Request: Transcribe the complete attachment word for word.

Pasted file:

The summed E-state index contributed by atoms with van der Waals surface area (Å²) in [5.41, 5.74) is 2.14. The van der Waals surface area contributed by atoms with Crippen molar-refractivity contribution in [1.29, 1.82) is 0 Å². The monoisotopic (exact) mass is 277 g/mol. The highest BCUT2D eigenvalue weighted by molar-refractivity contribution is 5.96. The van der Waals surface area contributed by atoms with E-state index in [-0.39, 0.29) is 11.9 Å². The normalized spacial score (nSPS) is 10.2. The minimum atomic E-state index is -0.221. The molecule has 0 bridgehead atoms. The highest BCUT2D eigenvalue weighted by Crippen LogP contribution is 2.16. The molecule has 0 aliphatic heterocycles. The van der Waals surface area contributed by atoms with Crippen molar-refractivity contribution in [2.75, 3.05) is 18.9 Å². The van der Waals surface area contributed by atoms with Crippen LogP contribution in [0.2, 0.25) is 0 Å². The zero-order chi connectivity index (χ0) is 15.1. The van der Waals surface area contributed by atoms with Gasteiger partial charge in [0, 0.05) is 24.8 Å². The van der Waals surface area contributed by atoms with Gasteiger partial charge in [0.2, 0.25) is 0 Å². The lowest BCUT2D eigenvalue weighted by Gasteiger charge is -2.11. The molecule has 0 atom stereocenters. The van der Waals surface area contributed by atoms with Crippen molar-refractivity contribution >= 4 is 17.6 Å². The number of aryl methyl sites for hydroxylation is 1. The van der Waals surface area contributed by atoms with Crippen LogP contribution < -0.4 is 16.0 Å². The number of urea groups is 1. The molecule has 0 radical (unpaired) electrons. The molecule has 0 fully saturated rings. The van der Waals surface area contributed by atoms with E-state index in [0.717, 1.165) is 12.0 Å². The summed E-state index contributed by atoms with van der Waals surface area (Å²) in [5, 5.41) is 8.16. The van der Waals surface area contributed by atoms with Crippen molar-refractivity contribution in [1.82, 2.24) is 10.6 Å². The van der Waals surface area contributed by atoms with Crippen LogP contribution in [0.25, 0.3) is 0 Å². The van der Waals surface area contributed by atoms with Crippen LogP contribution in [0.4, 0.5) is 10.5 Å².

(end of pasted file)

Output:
The summed E-state index contributed by atoms with van der Waals surface area (Å²) in [5.41, 5.74) is 2.14. The van der Waals surface area contributed by atoms with Crippen molar-refractivity contribution in [1.29, 1.82) is 0 Å². The monoisotopic (exact) mass is 277 g/mol. The highest BCUT2D eigenvalue weighted by molar-refractivity contribution is 5.96. The van der Waals surface area contributed by atoms with E-state index in [-0.39, 0.29) is 11.9 Å². The normalized spacial score (nSPS) is 10.2. The minimum atomic E-state index is -0.221. The molecule has 0 bridgehead atoms. The highest BCUT2D eigenvalue weighted by Crippen LogP contribution is 2.16. The molecule has 0 aliphatic heterocycles. The van der Waals surface area contributed by atoms with Crippen molar-refractivity contribution in [2.75, 3.05) is 18.9 Å². The van der Waals surface area contributed by atoms with Crippen LogP contribution in [0.2, 0.25) is 0 Å². The zero-order chi connectivity index (χ0) is 15.1. The van der Waals surface area contributed by atoms with Gasteiger partial charge in [0, 0.05) is 24.8 Å². The van der Waals surface area contributed by atoms with Gasteiger partial charge in [0.2, 0.25) is 0 Å². The lowest BCUT2D eigenvalue weighted by Gasteiger charge is -2.11. The molecule has 0 atom stereocenters. The van der Waals surface area contributed by atoms with Crippen molar-refractivity contribution >= 4 is 17.6 Å². The number of aryl methyl sites for hydroxylation is 1. The van der Waals surface area contributed by atoms with Crippen LogP contribution < -0.4 is 16.0 Å². The number of urea groups is 1. The molecule has 0 radical (unpaired) electrons. The molecule has 0 fully saturated rings. The van der Waals surface area contributed by atoms with E-state index in [0.717, 1.165) is 12.0 Å². The summed E-state index contributed by atoms with van der Waals surface area (Å²) in [5, 5.41) is 8.16. The van der Waals surface area contributed by atoms with Crippen molar-refractivity contribution in [1.82, 2.24) is 10.6 Å². The van der Waals surface area contributed by atoms with Crippen LogP contribution in [0.25, 0.3) is 0 Å². The van der Waals surface area contributed by atoms with Crippen LogP contribution in [0.4, 0.5) is 10.5 Å².